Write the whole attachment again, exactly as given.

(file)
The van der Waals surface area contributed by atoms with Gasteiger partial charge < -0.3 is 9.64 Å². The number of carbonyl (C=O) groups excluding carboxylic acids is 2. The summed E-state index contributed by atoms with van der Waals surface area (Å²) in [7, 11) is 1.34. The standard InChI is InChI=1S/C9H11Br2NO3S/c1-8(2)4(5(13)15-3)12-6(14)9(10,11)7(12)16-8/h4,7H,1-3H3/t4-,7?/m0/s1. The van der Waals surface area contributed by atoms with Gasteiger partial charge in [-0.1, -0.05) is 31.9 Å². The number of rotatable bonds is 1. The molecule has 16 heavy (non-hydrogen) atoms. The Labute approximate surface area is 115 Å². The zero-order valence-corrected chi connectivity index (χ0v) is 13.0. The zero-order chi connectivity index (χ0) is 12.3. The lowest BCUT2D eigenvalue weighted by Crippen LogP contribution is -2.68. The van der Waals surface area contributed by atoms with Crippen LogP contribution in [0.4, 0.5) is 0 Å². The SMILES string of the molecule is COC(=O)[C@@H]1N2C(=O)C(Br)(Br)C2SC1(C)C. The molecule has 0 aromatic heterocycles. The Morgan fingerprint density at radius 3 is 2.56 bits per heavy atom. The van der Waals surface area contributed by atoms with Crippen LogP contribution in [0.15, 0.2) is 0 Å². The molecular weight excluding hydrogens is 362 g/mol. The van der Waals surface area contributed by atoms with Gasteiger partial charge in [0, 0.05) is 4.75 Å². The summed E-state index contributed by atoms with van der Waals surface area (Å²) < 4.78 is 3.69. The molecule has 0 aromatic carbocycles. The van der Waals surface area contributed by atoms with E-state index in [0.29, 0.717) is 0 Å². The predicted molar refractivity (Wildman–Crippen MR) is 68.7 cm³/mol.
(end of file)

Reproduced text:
The van der Waals surface area contributed by atoms with Gasteiger partial charge < -0.3 is 9.64 Å². The number of carbonyl (C=O) groups excluding carboxylic acids is 2. The summed E-state index contributed by atoms with van der Waals surface area (Å²) in [7, 11) is 1.34. The standard InChI is InChI=1S/C9H11Br2NO3S/c1-8(2)4(5(13)15-3)12-6(14)9(10,11)7(12)16-8/h4,7H,1-3H3/t4-,7?/m0/s1. The van der Waals surface area contributed by atoms with Gasteiger partial charge in [-0.1, -0.05) is 31.9 Å². The number of rotatable bonds is 1. The molecule has 16 heavy (non-hydrogen) atoms. The Labute approximate surface area is 115 Å². The zero-order valence-corrected chi connectivity index (χ0v) is 13.0. The zero-order chi connectivity index (χ0) is 12.3. The lowest BCUT2D eigenvalue weighted by Crippen LogP contribution is -2.68. The van der Waals surface area contributed by atoms with Crippen LogP contribution in [0.4, 0.5) is 0 Å². The SMILES string of the molecule is COC(=O)[C@@H]1N2C(=O)C(Br)(Br)C2SC1(C)C. The molecule has 0 aromatic heterocycles. The Morgan fingerprint density at radius 3 is 2.56 bits per heavy atom. The van der Waals surface area contributed by atoms with Crippen LogP contribution in [0.15, 0.2) is 0 Å². The molecular weight excluding hydrogens is 362 g/mol. The van der Waals surface area contributed by atoms with Gasteiger partial charge in [0, 0.05) is 4.75 Å². The summed E-state index contributed by atoms with van der Waals surface area (Å²) < 4.78 is 3.69. The molecule has 0 aromatic carbocycles. The van der Waals surface area contributed by atoms with E-state index in [0.29, 0.717) is 0 Å². The predicted molar refractivity (Wildman–Crippen MR) is 68.7 cm³/mol.